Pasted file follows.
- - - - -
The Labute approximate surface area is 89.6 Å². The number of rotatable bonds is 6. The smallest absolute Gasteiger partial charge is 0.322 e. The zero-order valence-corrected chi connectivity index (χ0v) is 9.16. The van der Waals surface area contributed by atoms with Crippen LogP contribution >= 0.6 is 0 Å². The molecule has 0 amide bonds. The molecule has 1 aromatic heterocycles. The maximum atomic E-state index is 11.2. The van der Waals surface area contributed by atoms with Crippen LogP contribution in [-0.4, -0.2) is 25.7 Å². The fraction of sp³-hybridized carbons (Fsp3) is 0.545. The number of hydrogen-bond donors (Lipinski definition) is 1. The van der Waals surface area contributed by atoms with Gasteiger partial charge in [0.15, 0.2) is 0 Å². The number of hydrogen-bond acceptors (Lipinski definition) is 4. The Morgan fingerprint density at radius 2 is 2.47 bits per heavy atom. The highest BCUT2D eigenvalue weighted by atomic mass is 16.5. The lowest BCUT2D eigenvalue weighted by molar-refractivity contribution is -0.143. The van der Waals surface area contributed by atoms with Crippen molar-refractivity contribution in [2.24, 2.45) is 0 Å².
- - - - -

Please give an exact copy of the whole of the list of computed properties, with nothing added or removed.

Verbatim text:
The Labute approximate surface area is 89.6 Å². The number of rotatable bonds is 6. The smallest absolute Gasteiger partial charge is 0.322 e. The zero-order valence-corrected chi connectivity index (χ0v) is 9.16. The van der Waals surface area contributed by atoms with Crippen LogP contribution >= 0.6 is 0 Å². The molecule has 0 amide bonds. The molecule has 1 aromatic heterocycles. The maximum atomic E-state index is 11.2. The van der Waals surface area contributed by atoms with Crippen LogP contribution in [-0.4, -0.2) is 25.7 Å². The fraction of sp³-hybridized carbons (Fsp3) is 0.545. The number of hydrogen-bond donors (Lipinski definition) is 1. The van der Waals surface area contributed by atoms with Gasteiger partial charge in [0.15, 0.2) is 0 Å². The number of hydrogen-bond acceptors (Lipinski definition) is 4. The Morgan fingerprint density at radius 2 is 2.47 bits per heavy atom. The highest BCUT2D eigenvalue weighted by atomic mass is 16.5. The lowest BCUT2D eigenvalue weighted by molar-refractivity contribution is -0.143. The van der Waals surface area contributed by atoms with Crippen molar-refractivity contribution in [2.24, 2.45) is 0 Å².